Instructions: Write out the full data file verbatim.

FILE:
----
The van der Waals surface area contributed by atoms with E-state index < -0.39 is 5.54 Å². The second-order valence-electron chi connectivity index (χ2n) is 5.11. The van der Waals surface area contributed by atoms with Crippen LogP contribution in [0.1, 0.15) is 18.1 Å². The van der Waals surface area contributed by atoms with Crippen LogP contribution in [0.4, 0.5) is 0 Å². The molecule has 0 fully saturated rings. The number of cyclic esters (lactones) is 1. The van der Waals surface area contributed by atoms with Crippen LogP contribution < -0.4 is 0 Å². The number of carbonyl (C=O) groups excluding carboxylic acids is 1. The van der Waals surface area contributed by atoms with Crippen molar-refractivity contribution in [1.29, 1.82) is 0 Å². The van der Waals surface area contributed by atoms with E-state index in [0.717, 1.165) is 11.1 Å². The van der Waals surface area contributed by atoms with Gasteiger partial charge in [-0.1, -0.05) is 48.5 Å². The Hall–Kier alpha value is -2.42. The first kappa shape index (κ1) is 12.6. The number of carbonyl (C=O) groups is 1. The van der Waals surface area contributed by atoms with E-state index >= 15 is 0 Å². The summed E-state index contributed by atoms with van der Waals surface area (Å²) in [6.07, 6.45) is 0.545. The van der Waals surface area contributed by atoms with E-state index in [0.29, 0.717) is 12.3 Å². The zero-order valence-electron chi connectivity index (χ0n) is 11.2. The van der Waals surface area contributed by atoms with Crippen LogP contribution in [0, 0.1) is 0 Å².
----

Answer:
The van der Waals surface area contributed by atoms with E-state index < -0.39 is 5.54 Å². The second-order valence-electron chi connectivity index (χ2n) is 5.11. The van der Waals surface area contributed by atoms with Crippen LogP contribution in [0.1, 0.15) is 18.1 Å². The van der Waals surface area contributed by atoms with Crippen LogP contribution in [0.4, 0.5) is 0 Å². The molecule has 0 fully saturated rings. The number of cyclic esters (lactones) is 1. The van der Waals surface area contributed by atoms with Crippen LogP contribution < -0.4 is 0 Å². The number of carbonyl (C=O) groups excluding carboxylic acids is 1. The van der Waals surface area contributed by atoms with Crippen molar-refractivity contribution in [1.29, 1.82) is 0 Å². The van der Waals surface area contributed by atoms with E-state index in [0.717, 1.165) is 11.1 Å². The van der Waals surface area contributed by atoms with Gasteiger partial charge in [-0.1, -0.05) is 48.5 Å². The Hall–Kier alpha value is -2.42. The first kappa shape index (κ1) is 12.6. The number of carbonyl (C=O) groups is 1. The van der Waals surface area contributed by atoms with E-state index >= 15 is 0 Å². The summed E-state index contributed by atoms with van der Waals surface area (Å²) in [6.07, 6.45) is 0.545. The van der Waals surface area contributed by atoms with E-state index in [0.29, 0.717) is 12.3 Å². The zero-order valence-electron chi connectivity index (χ0n) is 11.2. The van der Waals surface area contributed by atoms with Crippen LogP contribution in [0, 0.1) is 0 Å².